India has over 100 million elderly and this population will triple to 300 million by the time those at age 30 today turn 60. The last decade barely made a difference to the pension outcome of over 500 million workforce in the working age.
Civil servants pension reform has largely succeeded with 3.3 million central and state government employees now in a fully defined contribution (DC) system with pension assets (about R426 billion) invested in a mix of debt and equity. The old defined benefit (DB) and unfunded system where each retiree got a pension of about 50% of last pay has been successfully restricted to employees who joined before January 1, 2004.
But a few state governments are paying truant and the new regime at the Centre needs to focus on them. Maharashtra and Tamil Nadu joined the NPS long ago but are keeping the scheme funds in their public accounts instead of remitting the same to NPS. West Bengal and Tripura have not yet signed up. This is also an area where PFRDA, the pension regulator, has little influence.
Resting on a 1952 legislation, it is a challenging task to reform the Employee Provident Fund (EPF) but with a customer base of 50 million, it is an important cause. Measures like auctioning the fund management and moving forward on making the systems user-friendly could be counted as hits. However, well into 2014, there is still lack of assurance on maintenance of accurate data, with customer accounts even reflecting negative balances! The more important reform here is to look at integrating EPF into NPS.
The logic is evident. Private sector employees should be able to invest their mandatory provident fund in the NPS and benefits from scheme level choices and a largely glitch-free system architecture. With this, India can move closer to an integrated pension architecture with one pension account for a person irrespective whether one is in government or private service or is self-employed or switches career inter se. Here, the government should first put the NPS in order and ensure there is portability of account within NPS for the employees moving from government to private sector or vice-versa.
The Employee Pension Scheme (EPS) deficit (shortfall in scheme income as against its payout) has regrettably become a subject of debate with size estimates ranging from R500 billion to R100 billion. It would be a prudent to cap this deficit and shift the scheme to NPS for the new joiners.
Getting the NPS for private sector to scale up is an agenda that the government needs to pin up on its to-do list. With just 3,30,000 subscribers in five years after it was opened to public, it has nothing to show for. Here, the government needs to adequately invest in education and awareness and simultaneously fix the distribution.
There are other financial tools that seem to be promising solutions to strengthening the old age social security framework. Reverse mortgage, where one can loan ones house to a bank and get a pension for life, is potentially one such solution. However, the idea of loaning ones house is not an intuitive one and there are no clear models that India can potentially replicate. The finance ministry should take a crack at this, perhaps starting with the upcoming budget.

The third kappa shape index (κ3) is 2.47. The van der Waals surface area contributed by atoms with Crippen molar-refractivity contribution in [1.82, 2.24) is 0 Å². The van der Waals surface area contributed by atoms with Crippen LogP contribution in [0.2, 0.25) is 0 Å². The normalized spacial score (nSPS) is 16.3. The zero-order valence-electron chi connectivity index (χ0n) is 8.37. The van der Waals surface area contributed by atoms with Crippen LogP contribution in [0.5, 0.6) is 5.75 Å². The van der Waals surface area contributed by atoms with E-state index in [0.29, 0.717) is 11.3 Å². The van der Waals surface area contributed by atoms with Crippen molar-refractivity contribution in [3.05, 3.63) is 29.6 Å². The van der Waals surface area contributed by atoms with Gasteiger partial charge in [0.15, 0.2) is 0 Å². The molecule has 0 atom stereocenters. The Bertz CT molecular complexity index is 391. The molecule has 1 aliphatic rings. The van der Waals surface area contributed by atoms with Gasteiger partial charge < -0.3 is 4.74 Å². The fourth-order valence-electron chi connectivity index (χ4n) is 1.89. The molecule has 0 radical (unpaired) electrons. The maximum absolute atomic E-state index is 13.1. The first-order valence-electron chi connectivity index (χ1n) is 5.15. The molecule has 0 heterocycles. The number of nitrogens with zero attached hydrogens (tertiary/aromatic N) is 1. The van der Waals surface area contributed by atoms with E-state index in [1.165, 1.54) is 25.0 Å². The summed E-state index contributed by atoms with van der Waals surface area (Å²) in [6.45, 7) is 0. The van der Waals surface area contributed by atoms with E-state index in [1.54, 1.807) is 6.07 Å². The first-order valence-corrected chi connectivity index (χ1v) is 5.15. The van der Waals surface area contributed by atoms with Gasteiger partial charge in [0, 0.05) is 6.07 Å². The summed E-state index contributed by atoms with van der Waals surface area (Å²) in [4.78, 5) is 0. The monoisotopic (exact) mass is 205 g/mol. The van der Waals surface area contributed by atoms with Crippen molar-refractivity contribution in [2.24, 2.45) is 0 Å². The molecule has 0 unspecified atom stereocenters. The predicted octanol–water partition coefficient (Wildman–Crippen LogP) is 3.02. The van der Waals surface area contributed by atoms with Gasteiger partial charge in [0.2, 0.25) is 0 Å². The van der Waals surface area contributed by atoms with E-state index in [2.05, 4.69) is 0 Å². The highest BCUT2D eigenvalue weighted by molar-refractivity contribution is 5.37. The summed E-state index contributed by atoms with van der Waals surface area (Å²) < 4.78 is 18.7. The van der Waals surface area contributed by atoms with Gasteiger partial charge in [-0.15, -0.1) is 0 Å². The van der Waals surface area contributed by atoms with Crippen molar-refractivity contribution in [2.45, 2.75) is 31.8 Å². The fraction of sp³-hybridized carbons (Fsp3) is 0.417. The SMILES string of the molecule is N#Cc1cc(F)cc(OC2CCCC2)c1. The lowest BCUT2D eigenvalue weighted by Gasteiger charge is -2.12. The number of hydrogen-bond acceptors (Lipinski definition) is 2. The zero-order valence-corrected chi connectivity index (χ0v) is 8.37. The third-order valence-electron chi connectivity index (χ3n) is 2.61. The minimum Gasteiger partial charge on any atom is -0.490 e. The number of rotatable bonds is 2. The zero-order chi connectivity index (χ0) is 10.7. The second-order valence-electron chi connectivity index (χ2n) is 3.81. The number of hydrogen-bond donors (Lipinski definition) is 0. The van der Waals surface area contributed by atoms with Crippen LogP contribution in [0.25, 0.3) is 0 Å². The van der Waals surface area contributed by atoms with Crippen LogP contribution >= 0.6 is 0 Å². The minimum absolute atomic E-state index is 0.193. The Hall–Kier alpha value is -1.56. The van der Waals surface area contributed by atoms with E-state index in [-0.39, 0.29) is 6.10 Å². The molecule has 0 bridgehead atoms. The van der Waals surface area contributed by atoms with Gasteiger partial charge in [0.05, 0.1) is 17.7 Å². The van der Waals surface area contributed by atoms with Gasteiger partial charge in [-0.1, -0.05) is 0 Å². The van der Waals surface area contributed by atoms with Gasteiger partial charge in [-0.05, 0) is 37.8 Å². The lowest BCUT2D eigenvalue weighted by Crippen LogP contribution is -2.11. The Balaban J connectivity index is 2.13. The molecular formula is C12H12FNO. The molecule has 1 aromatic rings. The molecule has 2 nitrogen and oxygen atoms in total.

Finally, all of the above, even if done well, will not add up to eradicating old age poverty in India. The suggestion of a means-tested minimum pension (unfunded) or what is more commonly understood as universal pension is not necessarily a suitable one.
One could argue that our dependency ratio (percentage of number of elderly and children dependents per 100 working age population), at 53%, is expected to decline to 40% in the coming decade and our economy would presumably grow at a high rateso we should aim for this. There is also merit in considering that the bulk of our population is poor and will not be able to save adequately on their own for their old age. The truth is that the western world with better finances is struggling with such systems and the math just does not add up over the long term. India will need to find its own solutions.
Latest data of NPS Lite, a scheme to motivate the poor to save for old age, shows that there are about 2.6 million subscribers with R8.1 billion corpus in four years. It seems to have had a decent start. The average account balance of R3,100 needs to be analysed. There is, however, a general lack of public data or discussion on how many of those who joined have continued to save in their second or third year. Driving persistent savings behaviour from a population with irregular incomes and lack of banking usage is the most important and difficult challenge here. The focus must grow beyond enrolments to outcomes, especially in socially-oriented pension schemes like the NPS Lite.
When he presents his first budget, the finance minister could look at extending the scheme co-contribution beyond 2017 and consider making the Swavalamban subsidy smarter as the present R1,000 annual co-contribution has had the unintended effect of limiting this scheme to becoming a thousand rupee scheme, where one gets R1,000 by investing R1,000 and the focus has shifted away from trying to save as much as possible.
It might also be a good time to review the product design and make it more attractive. For instance, bundling the NPS Lite with an inexpensive health insurance plan on the lines of RSBY could make it more appealing. Benefits of health cover are more immediate while pension plans take a long time to reap.
In the next five years, the government should target 100 million low-income workers in NPS Lite, 50 million informal private sector workers in NPS and give the 50 million EPF subscribers an option to migrate to NPS. Lastly, the finance minister and RBI should push for working a reverse mortgage model with at least 1 million participants to demonstrate its success.
The author is co-founder and executive director at Invest India Micro Pension Services